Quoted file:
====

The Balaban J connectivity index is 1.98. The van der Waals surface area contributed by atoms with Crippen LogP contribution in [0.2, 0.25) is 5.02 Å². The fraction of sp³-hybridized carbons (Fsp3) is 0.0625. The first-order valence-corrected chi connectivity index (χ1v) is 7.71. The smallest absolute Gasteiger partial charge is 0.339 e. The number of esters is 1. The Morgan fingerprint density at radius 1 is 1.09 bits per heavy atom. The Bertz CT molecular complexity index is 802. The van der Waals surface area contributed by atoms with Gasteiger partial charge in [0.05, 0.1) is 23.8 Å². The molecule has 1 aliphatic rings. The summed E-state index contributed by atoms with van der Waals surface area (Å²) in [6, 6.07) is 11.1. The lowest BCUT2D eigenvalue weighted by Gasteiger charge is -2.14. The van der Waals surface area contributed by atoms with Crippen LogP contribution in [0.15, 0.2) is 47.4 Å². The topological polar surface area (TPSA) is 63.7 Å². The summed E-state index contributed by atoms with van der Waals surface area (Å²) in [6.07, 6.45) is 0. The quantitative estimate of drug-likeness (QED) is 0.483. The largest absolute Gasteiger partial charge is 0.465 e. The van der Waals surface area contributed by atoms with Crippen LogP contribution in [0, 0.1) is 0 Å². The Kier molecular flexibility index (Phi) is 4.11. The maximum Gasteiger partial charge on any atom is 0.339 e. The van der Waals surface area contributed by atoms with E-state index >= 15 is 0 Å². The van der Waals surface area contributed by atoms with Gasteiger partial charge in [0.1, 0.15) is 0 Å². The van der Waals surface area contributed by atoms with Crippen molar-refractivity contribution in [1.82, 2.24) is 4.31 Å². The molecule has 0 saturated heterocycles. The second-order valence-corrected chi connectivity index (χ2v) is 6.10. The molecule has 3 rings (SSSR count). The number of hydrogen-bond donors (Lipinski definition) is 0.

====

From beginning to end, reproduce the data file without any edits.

The Balaban J connectivity index is 1.98. The van der Waals surface area contributed by atoms with Crippen LogP contribution in [0.2, 0.25) is 5.02 Å². The fraction of sp³-hybridized carbons (Fsp3) is 0.0625. The first-order valence-corrected chi connectivity index (χ1v) is 7.71. The smallest absolute Gasteiger partial charge is 0.339 e. The number of esters is 1. The Morgan fingerprint density at radius 1 is 1.09 bits per heavy atom. The Bertz CT molecular complexity index is 802. The van der Waals surface area contributed by atoms with Gasteiger partial charge in [0.05, 0.1) is 23.8 Å². The molecule has 1 aliphatic rings. The summed E-state index contributed by atoms with van der Waals surface area (Å²) in [6, 6.07) is 11.1. The lowest BCUT2D eigenvalue weighted by Gasteiger charge is -2.14. The van der Waals surface area contributed by atoms with Crippen LogP contribution in [0.15, 0.2) is 47.4 Å². The topological polar surface area (TPSA) is 63.7 Å². The summed E-state index contributed by atoms with van der Waals surface area (Å²) in [6.07, 6.45) is 0. The quantitative estimate of drug-likeness (QED) is 0.483. The largest absolute Gasteiger partial charge is 0.465 e. The van der Waals surface area contributed by atoms with Crippen LogP contribution in [0, 0.1) is 0 Å². The Kier molecular flexibility index (Phi) is 4.11. The maximum Gasteiger partial charge on any atom is 0.339 e. The van der Waals surface area contributed by atoms with E-state index >= 15 is 0 Å². The van der Waals surface area contributed by atoms with Gasteiger partial charge in [0.1, 0.15) is 0 Å². The van der Waals surface area contributed by atoms with Crippen molar-refractivity contribution in [1.82, 2.24) is 4.31 Å². The molecule has 0 saturated heterocycles. The second-order valence-corrected chi connectivity index (χ2v) is 6.10. The molecule has 3 rings (SSSR count). The number of hydrogen-bond donors (Lipinski definition) is 0.